Top 10 RP articles of 2022
Two news events of 2022 pop up in this Top 10 list, the first unsurprisingly regarding vaccine mandates, and the other a ripple of the astonishing overturn of Roe vs. Wade. C.S. Lewis and John Calvin also make appearances. So, without further ado, here are the best of the past year! Click the titles to check them out. #10 – Why do we suffer? Buddhism vs. Christianity Sharon Bratcher pits the answers these two religions offer. This is an old article that on a previous version of the website had more than 80,000 read it. This last year another 2,000 checked it out. #9 – 20+ Christian fiction suggestions for your 10-15-year-old boys Boys aged 10-15 can sometimes stop reading, so I didn’t want to pitch them run-of-the-mill material. Nope, I wanted to hit them with the best of the best, so what's included here are my top suggestions. #8 – Is recreational marijuana sinful? The answer this question was clearer when marijuana was still illegal. But as John Piper and others help us see, there's still a clear answer to be had. #7 – 10 tools to help pick a good flick You want to have a family movie night, but want to figure out beforehand if the film you have in mind is good or has problems. Here are ten easy to use tools to help you figure it out quick. #6 – Calvin’s Institutes: Which edition should you read? There are three main translations of this pivotal work. So which should you read? #5 – Pro-life memes and cartoons to share With the overturning this part year of the US Supreme Court's 1973 Roe vs. Wade decision which had legalized abortion, there was every reason for Christians to speak up for the defense of the unborn. And here was a small tool in that fight. #4 – The hidden meaning of The Chronicles of Narnia This has been on the yearly Top 10 every year since it was first published in 2020. Cap Stewart explains how we’ve only recently discovered that C.S. Lewis – for his own private amusement because he seems to have never told anyone – linked each of his famous Narnia books to one of the 7 planets as medieval cosmology understood them. #3 – Christianity explains everything...including Reincarnation This didn't make the Top 10 in 2020 when it was first published, but more than 3,000 people checked it out this year. #2 – The RP 52 in 2022 challenge A lawyer, a missionary, and an editor challenged each other to read 52 books in 2022. Find how they did, and all that they read. #1 – A group of 50 BC doctors are challenging Dr. Henry's vaccine mandates in court Reformed doctor Matt Dykstra, and a group of colleagues, have challenged the BC government's requirements for medical personal to be vaccinated or else, in many cases, lose their positions....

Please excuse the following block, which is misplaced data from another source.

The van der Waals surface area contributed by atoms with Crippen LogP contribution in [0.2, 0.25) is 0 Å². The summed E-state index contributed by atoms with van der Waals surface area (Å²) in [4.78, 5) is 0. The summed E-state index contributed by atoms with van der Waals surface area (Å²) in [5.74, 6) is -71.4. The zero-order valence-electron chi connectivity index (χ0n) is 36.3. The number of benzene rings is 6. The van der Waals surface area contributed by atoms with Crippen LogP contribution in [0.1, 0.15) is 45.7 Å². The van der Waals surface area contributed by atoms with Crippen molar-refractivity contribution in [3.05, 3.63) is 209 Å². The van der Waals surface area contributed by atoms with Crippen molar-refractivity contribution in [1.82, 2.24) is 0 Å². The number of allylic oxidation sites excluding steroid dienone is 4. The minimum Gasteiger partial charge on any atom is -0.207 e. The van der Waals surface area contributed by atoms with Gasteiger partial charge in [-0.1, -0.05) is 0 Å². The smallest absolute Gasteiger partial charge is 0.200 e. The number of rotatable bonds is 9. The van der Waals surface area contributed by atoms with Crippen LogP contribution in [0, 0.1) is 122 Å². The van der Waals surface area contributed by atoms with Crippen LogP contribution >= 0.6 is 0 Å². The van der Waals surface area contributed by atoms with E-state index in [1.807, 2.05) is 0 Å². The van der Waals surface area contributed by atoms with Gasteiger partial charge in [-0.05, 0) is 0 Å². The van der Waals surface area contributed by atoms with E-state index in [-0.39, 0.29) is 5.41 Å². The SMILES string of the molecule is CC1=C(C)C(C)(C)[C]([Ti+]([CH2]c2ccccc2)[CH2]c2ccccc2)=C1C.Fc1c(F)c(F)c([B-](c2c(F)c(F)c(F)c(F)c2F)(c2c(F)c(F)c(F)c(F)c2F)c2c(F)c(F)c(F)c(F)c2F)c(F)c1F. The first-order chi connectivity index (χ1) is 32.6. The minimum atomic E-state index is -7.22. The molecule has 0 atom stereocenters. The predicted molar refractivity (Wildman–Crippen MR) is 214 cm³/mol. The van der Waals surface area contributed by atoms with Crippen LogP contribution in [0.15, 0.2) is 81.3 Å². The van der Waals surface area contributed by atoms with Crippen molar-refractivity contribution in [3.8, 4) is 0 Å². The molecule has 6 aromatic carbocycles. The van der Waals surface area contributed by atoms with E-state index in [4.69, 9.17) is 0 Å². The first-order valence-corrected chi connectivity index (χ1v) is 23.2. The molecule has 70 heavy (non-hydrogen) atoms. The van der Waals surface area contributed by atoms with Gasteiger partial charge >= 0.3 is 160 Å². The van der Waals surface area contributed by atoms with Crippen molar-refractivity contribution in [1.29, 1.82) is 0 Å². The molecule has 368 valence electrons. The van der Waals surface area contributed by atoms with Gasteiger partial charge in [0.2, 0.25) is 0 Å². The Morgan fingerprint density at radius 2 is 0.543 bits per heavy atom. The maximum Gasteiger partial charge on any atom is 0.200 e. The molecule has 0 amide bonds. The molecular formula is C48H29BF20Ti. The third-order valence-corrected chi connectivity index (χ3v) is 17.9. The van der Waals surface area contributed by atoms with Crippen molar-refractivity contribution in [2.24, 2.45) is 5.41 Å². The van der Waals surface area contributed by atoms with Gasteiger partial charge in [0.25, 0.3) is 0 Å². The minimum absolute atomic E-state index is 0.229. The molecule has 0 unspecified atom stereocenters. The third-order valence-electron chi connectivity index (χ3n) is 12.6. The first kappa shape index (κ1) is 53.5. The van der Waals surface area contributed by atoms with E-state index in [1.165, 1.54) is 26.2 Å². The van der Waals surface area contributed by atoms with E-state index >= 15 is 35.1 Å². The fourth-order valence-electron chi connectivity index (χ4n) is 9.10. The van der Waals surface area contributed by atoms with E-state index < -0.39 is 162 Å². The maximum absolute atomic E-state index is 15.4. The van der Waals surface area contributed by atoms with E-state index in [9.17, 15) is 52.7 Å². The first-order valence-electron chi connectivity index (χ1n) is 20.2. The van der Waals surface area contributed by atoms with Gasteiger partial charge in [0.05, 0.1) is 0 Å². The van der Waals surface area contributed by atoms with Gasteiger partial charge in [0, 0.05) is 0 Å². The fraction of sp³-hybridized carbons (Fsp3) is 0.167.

THERE'S NO FREE LUNCH – an economic principle Christian teens (& adults) need to know